There are also compression socks.

“It’s a little different, but yeah — think grandma’s compression socks,” said Brian Blick, the team’s director of operations.

New this year for road trips are what Blick and his staff call recovery packs, which will be distributed for the first time before the team boards for Hawaii on Thursday.

Each player will be issued a bag filled with compression socks to help with circulation on long flights, a sleep mask, a pair of earplugs, a foam roller and stretching bands for tight muscles, a lacrosse ball so they can roll out their feet on the plane, and hydration packets full of electrolytes that can be dropped into an ordinary water bottle.

“Our medical staff is going to time it so when we’re five hours out or something, this is the time you need to take your hydration fluids, and then they’ll pop it in,” Blick said. “When the guys are here at school, we can’t affect a whole lot because of their daily routine, so when we get on the road, we want to try and structure it as much as possible and maximize that time. It goes back to developing controls and implementing them.”

'The most I've ever done'

Niumatalolo is micromanaging in his own way. He described walking around the football offices and banging on conference room doors to make sure players get out of their position meetings at 9 p.m. sharp so they can head back to their dorms and rest.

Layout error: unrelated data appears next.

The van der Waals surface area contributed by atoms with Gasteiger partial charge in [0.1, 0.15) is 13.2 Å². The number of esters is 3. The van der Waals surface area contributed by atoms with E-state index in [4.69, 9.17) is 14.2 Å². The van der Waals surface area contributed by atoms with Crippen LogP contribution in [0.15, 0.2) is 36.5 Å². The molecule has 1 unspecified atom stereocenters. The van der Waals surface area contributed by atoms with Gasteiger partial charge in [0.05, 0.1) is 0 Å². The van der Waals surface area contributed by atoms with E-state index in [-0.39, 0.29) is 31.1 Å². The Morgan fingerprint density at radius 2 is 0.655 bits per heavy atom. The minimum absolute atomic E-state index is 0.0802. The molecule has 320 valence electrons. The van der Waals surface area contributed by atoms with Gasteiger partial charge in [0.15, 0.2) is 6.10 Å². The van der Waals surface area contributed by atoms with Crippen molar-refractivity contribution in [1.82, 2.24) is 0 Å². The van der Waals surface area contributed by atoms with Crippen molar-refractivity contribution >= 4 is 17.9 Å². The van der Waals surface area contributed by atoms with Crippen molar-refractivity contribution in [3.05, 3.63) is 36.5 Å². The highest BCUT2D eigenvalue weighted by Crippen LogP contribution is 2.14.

When he received this year’s version of Navy’s travel uniforms — the Mids always fly in uniform-compliant thick, gray sweatsuits — Niumatalolo knew his players would be too hot on the flight to Hawaii. He requested special approval from the military to travel in a collared shirt and shorts instead.

“There’s no doubt, this is the most I’ve ever done, our staff has ever done, in preparation for the season,” Niumatalolo said.

For the things he can’t control — keeping a team focused in places such as Hawaii or San Diego is tricky — he will lean on team captains Anthony Gargiulo, a senior fullback, and Sean Williams, a senior safety. Malcolm Perry, the junior speedster who rushed for 646 yards and seven touchdowns in three starts at quarterback last year, will be a steady starter this season after the carousel at the position in 2017, though Niumatalolo is reserving the right to use backups Garret Lewis and Zach Abey.

Navy’s longest road trip also could be one of its most emotional. Both Niumatalolo and offensive coordinator Ivin Jasper played at Hawaii, and Niumatalolo’s eldest son, Va’a, is an intern on Hawaii’s staff.

The Rainbow Warriors have beaten Navy both times the Midshipmen traveled to Hono­lulu — 48-41 in 1999 and 24-17 in 2009. Hawaii already has one win under its belt this season, a 43-34 upset at Colorado State on Saturday.

With all those factors playing into his team’s season opener, Niumatalolo is hoping his staff’s meticulous planning will prepare the Mids to thrive.

“The first thing I told them before we started the preseason is, ‘This is going to be the toughest beginning schedule, the toughest schedule that I can ever remember,’ ” Niumatalolo said. “And I feel like I really like our team. That’s why it’s my responsibility to just find a way to get our team to the gate every game as primed as possible. We’ve just got to make sure we’re not beat to crap by the time we get to Honolulu.”